The issue of moonlighting by tech professionals has ignited a fresh debate, polarising opinions and raising thorny legal questions, though many believe that staff’s gradual return to office floors will likely ease the concerns.
Moonlighting refers to employees taking up side gigs to work on more than one job at a time.
With the vexed issue now in the spotlight, some industry watchers expect employers to consider extra safeguards to protect proprietary information and operating models, especially where employees are working remotely. Companies, analysts say, could also turn tougher on exclusivity clauses in employment contracts.
That said, employers may feel somewhat reassured as tech workers trickle back in, and the office cubicles start to get occupied more regularly.
While the practice of moonlighting emerged as a big talking point after Wipro Chairman Rishad Premji flagged the issue, equating it to “cheating”, the industry’s take on it is rather divided.
Tech Mahindra CEO C P Gurnani tweeted recently that it is necessary to keep changing with the times and added, “I welcome disruption in the ways we work.”
IT industry veteran and former director of Infosys, Mohandas Pai told PTI that low entry-level salary in the tech industry has contributed to moonlighting. During the pandemic, Pai said, there was a surge in gig opportunities as “everything went digital”.
“If you don’t pay people well, they say I want to earn more money, and here is the easy way of earning well because technology is available…I get paid in dollars very well, I can earn more… and so that is attractive,” he observed.
Pai contends that the salaries of freshers in the software industry have not seen much improvement in the last 10 years, and professionals are, in fact, “underpaid” in the first 3-4 years of their careers.
“The gig economy has opened up, and there are a lot of gig platforms globally where one can register and work for anybody around the world. And they will pay for pieces of work,” he explained.
Pai feels that while employees should not indulge in outside work during the time committed to their companies, nor leverage intellectual property, assets, or resources of their employers for other purposes, individuals’ free time is their own.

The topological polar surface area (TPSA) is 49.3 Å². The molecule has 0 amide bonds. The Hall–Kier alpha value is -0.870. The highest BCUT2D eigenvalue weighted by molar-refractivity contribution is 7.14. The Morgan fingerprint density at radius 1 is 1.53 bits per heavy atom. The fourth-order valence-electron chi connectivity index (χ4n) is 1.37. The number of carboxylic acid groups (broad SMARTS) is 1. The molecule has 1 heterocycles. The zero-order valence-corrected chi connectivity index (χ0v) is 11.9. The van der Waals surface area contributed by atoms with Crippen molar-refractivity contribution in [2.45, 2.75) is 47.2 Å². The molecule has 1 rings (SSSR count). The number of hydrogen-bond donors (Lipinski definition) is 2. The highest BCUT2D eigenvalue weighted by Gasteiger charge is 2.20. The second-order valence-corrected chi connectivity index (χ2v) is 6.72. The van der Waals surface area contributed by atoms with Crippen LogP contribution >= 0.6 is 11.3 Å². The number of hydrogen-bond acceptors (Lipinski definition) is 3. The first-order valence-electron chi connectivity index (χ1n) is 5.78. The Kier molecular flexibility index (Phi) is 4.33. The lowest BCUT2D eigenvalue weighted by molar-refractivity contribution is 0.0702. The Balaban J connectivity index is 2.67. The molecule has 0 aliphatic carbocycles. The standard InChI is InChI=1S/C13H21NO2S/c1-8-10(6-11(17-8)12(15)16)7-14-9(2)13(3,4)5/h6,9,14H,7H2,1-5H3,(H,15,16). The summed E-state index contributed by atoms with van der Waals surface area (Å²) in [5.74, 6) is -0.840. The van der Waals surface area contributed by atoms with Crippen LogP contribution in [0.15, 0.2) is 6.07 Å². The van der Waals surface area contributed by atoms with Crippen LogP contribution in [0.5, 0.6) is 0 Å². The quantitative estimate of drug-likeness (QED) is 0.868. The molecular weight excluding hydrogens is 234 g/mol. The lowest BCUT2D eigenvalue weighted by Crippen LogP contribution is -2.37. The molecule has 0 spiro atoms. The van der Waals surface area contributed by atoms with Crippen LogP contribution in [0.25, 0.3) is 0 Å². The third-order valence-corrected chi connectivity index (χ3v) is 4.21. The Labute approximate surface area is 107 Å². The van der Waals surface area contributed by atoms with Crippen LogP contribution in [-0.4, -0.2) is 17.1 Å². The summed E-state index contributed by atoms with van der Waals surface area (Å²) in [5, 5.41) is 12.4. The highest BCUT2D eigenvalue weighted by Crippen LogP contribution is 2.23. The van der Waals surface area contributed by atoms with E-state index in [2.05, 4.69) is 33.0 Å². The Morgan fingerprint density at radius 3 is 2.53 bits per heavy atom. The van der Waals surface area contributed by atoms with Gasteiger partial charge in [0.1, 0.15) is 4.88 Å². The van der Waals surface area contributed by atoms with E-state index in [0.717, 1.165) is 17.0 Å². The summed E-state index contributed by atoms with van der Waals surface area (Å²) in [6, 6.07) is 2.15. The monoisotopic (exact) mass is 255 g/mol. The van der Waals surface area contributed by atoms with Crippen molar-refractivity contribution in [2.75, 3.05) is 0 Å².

“Outside that time (work hours), what you do, is your problem,” he asserted.
Pai estimates that 6-8 per cent of people indulge in moonlighting now, as against 1-2 per cent earlier.
Tech workers agree moonlighting gained ground after the onset of COVID-19 triggered ‘work from home’.
The overnight shift to remote working did away with long commutes, bringing relatively more fluid work schedules. It also yielded new opportunities for juggling smaller side projects in the free time for those keen enough to take them up.
An employee working for a prominent tech company said that while the practice is not rampant, instances of moonlighting are not unheard of in IT circles. Work schedules, at the start of the pandemic, were not uniform and lean periods offered plenty of bandwidth.
Before COVID, physical presence at office also acted like a mental firewall, another IT professional said on conditions of anonymity, adding that when the pandemic struck, plenty of gigs from website development to app creation were up for grabs.
Being short-duration stints, these one-off projects were also seen by some as quick ways to supplement income. Since they did not involve full-time engagement, workers opting for such side jobs did not see it as a direct conflict of interest.
Nascent Information Technology Employees Senate (NITES), a Pune-based union, says extra freelance work done by an individual in their own time utilising their personal resources is “justified”.
“If employment letter mentions working for 9-12 hours daily, and in case in that timeslot the person is not working for the company or is giving that time to another organisation, that can be termed as a breach.
“However, after office hours what the individual does is their own prerogative,” observed Harpreet Singh Saluja, president of NITES.
P V Ramana Murthy, Head of Employment and Labor Laws, Economic Laws Practice (ELP), believes clarity in the contracts and full transparency will reduce disputes and also bring down the cost of labour, enabling flexibility for both the employer and employees.
“As of now, there is no clarity in the employment contracts and no prohibition under the Indian employment law, (except under the Factories Act, where dual employment is prohibited for workmen). Moonlighting falls under the grey zone,” according to Murthy.
Several employers are considering more protective safeguards with respect to proprietary information, policies and operating models, especially in cases of remote working, said Pooja Ramchandani, Partner, Employment Law, Shardul Amarchand Mangaldas and Co.
“It’s not just IT companies, across industries employment contracts have exclusivity clauses, clauses on conflict of interest and obligations to serve only one employer during the period of employment. Moonlighting falls foul of these provisions,” Ramchandani added.